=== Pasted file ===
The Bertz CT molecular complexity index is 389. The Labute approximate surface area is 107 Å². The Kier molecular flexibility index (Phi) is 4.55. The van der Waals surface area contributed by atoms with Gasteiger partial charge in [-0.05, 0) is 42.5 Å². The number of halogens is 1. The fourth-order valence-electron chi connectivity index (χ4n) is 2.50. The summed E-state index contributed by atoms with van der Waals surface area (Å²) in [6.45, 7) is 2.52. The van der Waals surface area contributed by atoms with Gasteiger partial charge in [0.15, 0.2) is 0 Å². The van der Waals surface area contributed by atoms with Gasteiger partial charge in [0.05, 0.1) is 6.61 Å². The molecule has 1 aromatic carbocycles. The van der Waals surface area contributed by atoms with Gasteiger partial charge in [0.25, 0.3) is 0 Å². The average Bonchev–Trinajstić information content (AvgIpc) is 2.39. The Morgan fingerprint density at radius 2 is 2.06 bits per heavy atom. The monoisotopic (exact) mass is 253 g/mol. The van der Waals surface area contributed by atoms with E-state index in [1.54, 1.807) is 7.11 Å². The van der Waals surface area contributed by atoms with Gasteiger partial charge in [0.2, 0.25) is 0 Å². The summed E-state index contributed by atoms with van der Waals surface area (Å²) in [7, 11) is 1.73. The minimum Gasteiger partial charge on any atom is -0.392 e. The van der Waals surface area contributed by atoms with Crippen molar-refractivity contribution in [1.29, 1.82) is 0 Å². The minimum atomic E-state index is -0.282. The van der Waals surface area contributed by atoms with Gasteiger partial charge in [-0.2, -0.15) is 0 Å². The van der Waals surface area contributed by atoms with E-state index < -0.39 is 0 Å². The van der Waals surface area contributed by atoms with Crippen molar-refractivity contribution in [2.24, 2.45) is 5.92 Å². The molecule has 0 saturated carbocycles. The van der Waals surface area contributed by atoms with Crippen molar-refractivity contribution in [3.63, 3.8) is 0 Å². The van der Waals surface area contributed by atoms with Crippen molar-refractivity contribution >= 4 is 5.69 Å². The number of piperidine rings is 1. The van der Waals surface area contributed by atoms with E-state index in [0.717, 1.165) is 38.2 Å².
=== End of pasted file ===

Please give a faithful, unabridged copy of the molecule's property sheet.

The Bertz CT molecular complexity index is 389. The Labute approximate surface area is 107 Å². The Kier molecular flexibility index (Phi) is 4.55. The van der Waals surface area contributed by atoms with Gasteiger partial charge in [-0.05, 0) is 42.5 Å². The number of halogens is 1. The fourth-order valence-electron chi connectivity index (χ4n) is 2.50. The summed E-state index contributed by atoms with van der Waals surface area (Å²) in [6.45, 7) is 2.52. The van der Waals surface area contributed by atoms with Gasteiger partial charge in [0.15, 0.2) is 0 Å². The van der Waals surface area contributed by atoms with Gasteiger partial charge in [0.05, 0.1) is 6.61 Å². The molecule has 1 aromatic carbocycles. The van der Waals surface area contributed by atoms with Gasteiger partial charge in [0.25, 0.3) is 0 Å². The average Bonchev–Trinajstić information content (AvgIpc) is 2.39. The Morgan fingerprint density at radius 2 is 2.06 bits per heavy atom. The monoisotopic (exact) mass is 253 g/mol. The van der Waals surface area contributed by atoms with E-state index in [1.54, 1.807) is 7.11 Å². The van der Waals surface area contributed by atoms with Gasteiger partial charge in [0.2, 0.25) is 0 Å². The summed E-state index contributed by atoms with van der Waals surface area (Å²) in [7, 11) is 1.73. The minimum Gasteiger partial charge on any atom is -0.392 e. The van der Waals surface area contributed by atoms with Crippen molar-refractivity contribution in [1.29, 1.82) is 0 Å². The minimum atomic E-state index is -0.282. The van der Waals surface area contributed by atoms with Gasteiger partial charge in [-0.2, -0.15) is 0 Å². The van der Waals surface area contributed by atoms with E-state index < -0.39 is 0 Å². The van der Waals surface area contributed by atoms with Crippen molar-refractivity contribution in [2.24, 2.45) is 5.92 Å². The molecule has 0 saturated carbocycles. The van der Waals surface area contributed by atoms with Crippen molar-refractivity contribution in [3.63, 3.8) is 0 Å². The van der Waals surface area contributed by atoms with Crippen molar-refractivity contribution >= 4 is 5.69 Å². The number of piperidine rings is 1. The van der Waals surface area contributed by atoms with E-state index in [0.717, 1.165) is 38.2 Å².